Originally published on Smart Brief.
Creativity and creative problem-solving are highly valued and sought-after skills, especially in the world of business and marketing.
In fact, new ideas – the outcome of creative problem-solving – typically lead to innovation and breakthrough brand and communication ideas and ultimately to brand and business growth.
Unfortunately, our brains are not wired to be innovative and creative and to explore the world of the unfamiliar. Instead, our brains like the familiar.
So, what prevents us from thinking creatively and coming up with truly new ideas to solve our business problems or brand positioning assignments? The answer is our biases.
How biases influence marketing decisions
1.) Personal biases
First, there are our own personal biases and thought patterns which are based on our experience, on the ways we’ve been taught to analyze information, on our beliefs and our value system.
The list of personal biases that affect our ability to absorb and select information and turn this information into truly novel ideas is long. Most readers will, for example, be familiar with “confirmation bias” (the tendency to search for, interpret, focus on, and remember information in a way that confirms one’s preconceptions). Or will have experienced the “conformity bias” (the tendency to give an opinion that is more socially correct than one’s true opinion, so as to avoid offending anyone). The list goes on and on and I am sure we have all witnessed these biases in our work environments.
2.) Corporate biases
Beyond those personal biases, corporate biases involuntarily stifle the creative problem-solving ability of an organization. In fact, many organizations have a way of doing things, a certain understanding of how their business works, a certain set of practices, behaviors and beliefs about how to build their brands.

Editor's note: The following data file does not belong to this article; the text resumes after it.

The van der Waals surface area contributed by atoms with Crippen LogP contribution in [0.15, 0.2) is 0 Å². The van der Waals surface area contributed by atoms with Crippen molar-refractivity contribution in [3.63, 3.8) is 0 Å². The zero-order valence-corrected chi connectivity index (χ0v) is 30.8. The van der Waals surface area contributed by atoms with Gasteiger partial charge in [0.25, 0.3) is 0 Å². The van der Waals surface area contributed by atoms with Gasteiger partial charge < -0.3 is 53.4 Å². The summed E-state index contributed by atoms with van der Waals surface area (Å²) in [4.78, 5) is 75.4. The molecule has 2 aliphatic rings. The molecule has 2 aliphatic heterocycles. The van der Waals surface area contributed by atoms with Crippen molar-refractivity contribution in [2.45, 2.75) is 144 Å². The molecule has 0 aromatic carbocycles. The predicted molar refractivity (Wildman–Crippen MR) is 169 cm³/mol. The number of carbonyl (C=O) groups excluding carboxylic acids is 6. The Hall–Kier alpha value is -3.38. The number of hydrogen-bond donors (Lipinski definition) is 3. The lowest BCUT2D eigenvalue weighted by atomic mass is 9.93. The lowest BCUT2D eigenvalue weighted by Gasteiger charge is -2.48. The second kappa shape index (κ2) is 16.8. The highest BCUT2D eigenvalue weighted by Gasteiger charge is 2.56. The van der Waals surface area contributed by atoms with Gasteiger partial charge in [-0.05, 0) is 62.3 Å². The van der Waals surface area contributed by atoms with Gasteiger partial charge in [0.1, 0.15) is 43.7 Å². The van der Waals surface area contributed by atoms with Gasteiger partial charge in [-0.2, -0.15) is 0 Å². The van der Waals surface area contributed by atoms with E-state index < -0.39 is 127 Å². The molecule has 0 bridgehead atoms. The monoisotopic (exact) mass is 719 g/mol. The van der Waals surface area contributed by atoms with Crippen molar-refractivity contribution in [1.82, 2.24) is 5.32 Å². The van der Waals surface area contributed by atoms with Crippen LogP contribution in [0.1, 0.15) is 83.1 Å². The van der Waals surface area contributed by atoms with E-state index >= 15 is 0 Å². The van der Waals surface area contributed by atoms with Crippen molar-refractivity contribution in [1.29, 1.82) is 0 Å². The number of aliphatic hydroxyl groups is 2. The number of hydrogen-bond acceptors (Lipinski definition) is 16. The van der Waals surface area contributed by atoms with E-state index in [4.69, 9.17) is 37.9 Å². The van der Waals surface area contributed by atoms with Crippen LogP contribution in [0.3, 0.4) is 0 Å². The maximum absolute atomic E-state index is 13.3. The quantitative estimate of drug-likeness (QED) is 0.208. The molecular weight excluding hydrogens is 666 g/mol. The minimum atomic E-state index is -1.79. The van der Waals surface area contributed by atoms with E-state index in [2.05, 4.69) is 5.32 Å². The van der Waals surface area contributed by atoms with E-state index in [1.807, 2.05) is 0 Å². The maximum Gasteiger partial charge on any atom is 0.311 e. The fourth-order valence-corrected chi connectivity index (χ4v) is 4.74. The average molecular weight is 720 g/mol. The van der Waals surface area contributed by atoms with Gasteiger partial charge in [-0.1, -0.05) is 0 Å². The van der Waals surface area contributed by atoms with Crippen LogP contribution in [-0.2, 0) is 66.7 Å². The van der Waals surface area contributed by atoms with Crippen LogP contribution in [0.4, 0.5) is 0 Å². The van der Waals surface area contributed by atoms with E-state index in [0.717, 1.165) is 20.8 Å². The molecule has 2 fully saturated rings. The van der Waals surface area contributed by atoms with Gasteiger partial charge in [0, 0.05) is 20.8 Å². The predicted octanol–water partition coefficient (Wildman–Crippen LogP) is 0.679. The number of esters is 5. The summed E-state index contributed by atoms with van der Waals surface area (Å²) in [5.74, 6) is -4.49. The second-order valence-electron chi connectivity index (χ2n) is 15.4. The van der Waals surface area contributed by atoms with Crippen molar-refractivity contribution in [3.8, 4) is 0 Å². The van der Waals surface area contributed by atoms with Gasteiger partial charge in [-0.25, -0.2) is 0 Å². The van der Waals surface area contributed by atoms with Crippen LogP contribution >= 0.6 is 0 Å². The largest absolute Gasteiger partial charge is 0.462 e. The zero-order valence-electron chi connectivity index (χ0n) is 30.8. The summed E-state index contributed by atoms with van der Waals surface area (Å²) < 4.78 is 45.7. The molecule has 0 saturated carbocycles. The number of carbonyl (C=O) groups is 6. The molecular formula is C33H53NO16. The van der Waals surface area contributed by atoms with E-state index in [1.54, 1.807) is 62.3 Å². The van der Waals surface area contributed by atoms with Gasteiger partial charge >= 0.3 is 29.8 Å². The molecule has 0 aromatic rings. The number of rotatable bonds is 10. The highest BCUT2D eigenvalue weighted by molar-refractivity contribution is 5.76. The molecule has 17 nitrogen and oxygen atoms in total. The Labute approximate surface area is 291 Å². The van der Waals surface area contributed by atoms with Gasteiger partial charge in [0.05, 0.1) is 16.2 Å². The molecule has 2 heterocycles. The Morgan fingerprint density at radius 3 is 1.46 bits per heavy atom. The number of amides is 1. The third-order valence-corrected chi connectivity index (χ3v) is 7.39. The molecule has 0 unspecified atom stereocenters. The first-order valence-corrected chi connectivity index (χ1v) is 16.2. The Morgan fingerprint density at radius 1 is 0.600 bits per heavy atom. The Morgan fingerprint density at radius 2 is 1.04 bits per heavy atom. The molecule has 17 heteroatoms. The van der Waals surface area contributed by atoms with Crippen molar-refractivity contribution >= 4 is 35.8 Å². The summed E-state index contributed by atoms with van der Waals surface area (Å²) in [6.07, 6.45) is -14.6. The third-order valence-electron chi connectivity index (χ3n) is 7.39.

These biases are usually the outcome of years of experience in building their business and typically have some legitimacy. But that doesn’t mean that those beliefs, practices and behaviors are a guarantee for success in the future. These corporate biases taint the thought processes of the individuals within the organization and tend to limit the creative problem-solving skills of employees. This leads to a predictable outcome, one which is deemed acceptable within the organization.
3.) Cultural biases
Last but not least, there are what I would call cultural biases where we project the value system and beliefs of the culture we live in (or embrace) and apply it to the type of solutions we are trying to identify for the brands we work on. I would argue, for example, that the obsession with “brand purpose” is in most cases a cultural phenomenon and bias rather than the outcome of a rigorous process.
Many marketers and strategists, especially the younger ones, crave more meaning in their lives and the desire to do some good, so they tend to project these desires onto their work.
These three biases and patterns help us manage life’s complexity and fit into our environment. But, they are not useful when trying to think creatively and come up with truly original solutions.